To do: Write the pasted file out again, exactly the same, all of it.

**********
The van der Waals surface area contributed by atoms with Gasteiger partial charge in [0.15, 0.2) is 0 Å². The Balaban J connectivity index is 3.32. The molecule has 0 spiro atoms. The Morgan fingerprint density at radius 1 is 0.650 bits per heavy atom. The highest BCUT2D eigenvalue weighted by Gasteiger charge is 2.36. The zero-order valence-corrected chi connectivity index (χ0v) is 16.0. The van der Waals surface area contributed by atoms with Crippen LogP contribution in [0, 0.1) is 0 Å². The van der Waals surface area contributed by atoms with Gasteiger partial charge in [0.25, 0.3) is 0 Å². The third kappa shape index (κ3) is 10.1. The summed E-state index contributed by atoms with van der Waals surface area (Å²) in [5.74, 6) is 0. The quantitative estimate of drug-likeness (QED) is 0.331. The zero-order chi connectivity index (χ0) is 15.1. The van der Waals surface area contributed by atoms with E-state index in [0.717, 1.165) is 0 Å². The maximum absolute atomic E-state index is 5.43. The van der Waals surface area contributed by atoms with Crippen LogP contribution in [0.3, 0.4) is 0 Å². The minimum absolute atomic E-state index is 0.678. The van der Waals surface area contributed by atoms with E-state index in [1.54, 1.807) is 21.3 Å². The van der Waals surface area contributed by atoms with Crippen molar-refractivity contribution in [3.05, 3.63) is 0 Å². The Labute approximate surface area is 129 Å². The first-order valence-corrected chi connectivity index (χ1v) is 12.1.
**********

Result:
The van der Waals surface area contributed by atoms with Gasteiger partial charge in [0.15, 0.2) is 0 Å². The Balaban J connectivity index is 3.32. The molecule has 0 spiro atoms. The Morgan fingerprint density at radius 1 is 0.650 bits per heavy atom. The highest BCUT2D eigenvalue weighted by Gasteiger charge is 2.36. The zero-order valence-corrected chi connectivity index (χ0v) is 16.0. The van der Waals surface area contributed by atoms with Crippen LogP contribution in [0, 0.1) is 0 Å². The van der Waals surface area contributed by atoms with Gasteiger partial charge in [0.25, 0.3) is 0 Å². The third kappa shape index (κ3) is 10.1. The summed E-state index contributed by atoms with van der Waals surface area (Å²) in [5.74, 6) is 0. The quantitative estimate of drug-likeness (QED) is 0.331. The zero-order chi connectivity index (χ0) is 15.1. The van der Waals surface area contributed by atoms with E-state index in [0.717, 1.165) is 0 Å². The maximum absolute atomic E-state index is 5.43. The van der Waals surface area contributed by atoms with Crippen LogP contribution in [0.3, 0.4) is 0 Å². The minimum absolute atomic E-state index is 0.678. The van der Waals surface area contributed by atoms with E-state index in [1.54, 1.807) is 21.3 Å². The van der Waals surface area contributed by atoms with Crippen molar-refractivity contribution in [3.05, 3.63) is 0 Å². The Labute approximate surface area is 129 Å². The first-order valence-corrected chi connectivity index (χ1v) is 12.1.